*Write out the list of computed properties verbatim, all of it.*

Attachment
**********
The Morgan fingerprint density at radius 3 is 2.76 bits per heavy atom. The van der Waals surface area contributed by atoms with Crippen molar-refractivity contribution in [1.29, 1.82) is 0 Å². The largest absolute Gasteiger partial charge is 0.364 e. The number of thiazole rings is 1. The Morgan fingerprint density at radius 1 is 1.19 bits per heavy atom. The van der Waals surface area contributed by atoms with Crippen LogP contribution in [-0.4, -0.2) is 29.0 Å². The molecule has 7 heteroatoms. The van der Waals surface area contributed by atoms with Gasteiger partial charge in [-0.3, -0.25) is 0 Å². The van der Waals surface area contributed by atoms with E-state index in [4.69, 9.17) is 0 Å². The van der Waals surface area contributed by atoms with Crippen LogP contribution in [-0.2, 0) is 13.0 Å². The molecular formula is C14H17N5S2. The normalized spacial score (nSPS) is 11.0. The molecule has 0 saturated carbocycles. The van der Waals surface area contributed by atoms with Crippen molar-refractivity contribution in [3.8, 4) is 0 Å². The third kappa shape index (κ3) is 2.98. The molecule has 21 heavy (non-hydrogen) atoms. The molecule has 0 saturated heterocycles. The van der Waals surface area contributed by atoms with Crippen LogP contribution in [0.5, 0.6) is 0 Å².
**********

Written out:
The Morgan fingerprint density at radius 3 is 2.76 bits per heavy atom. The van der Waals surface area contributed by atoms with Crippen molar-refractivity contribution in [1.29, 1.82) is 0 Å². The largest absolute Gasteiger partial charge is 0.364 e. The number of thiazole rings is 1. The Morgan fingerprint density at radius 1 is 1.19 bits per heavy atom. The van der Waals surface area contributed by atoms with Crippen LogP contribution in [-0.4, -0.2) is 29.0 Å². The molecule has 7 heteroatoms. The van der Waals surface area contributed by atoms with Gasteiger partial charge in [-0.3, -0.25) is 0 Å². The van der Waals surface area contributed by atoms with E-state index in [4.69, 9.17) is 0 Å². The van der Waals surface area contributed by atoms with Crippen LogP contribution in [-0.2, 0) is 13.0 Å². The molecular formula is C14H17N5S2. The normalized spacial score (nSPS) is 11.0. The molecule has 0 saturated carbocycles. The van der Waals surface area contributed by atoms with Crippen molar-refractivity contribution in [3.8, 4) is 0 Å². The third kappa shape index (κ3) is 2.98. The molecule has 21 heavy (non-hydrogen) atoms. The molecule has 0 saturated heterocycles. The van der Waals surface area contributed by atoms with Crippen LogP contribution in [0.5, 0.6) is 0 Å².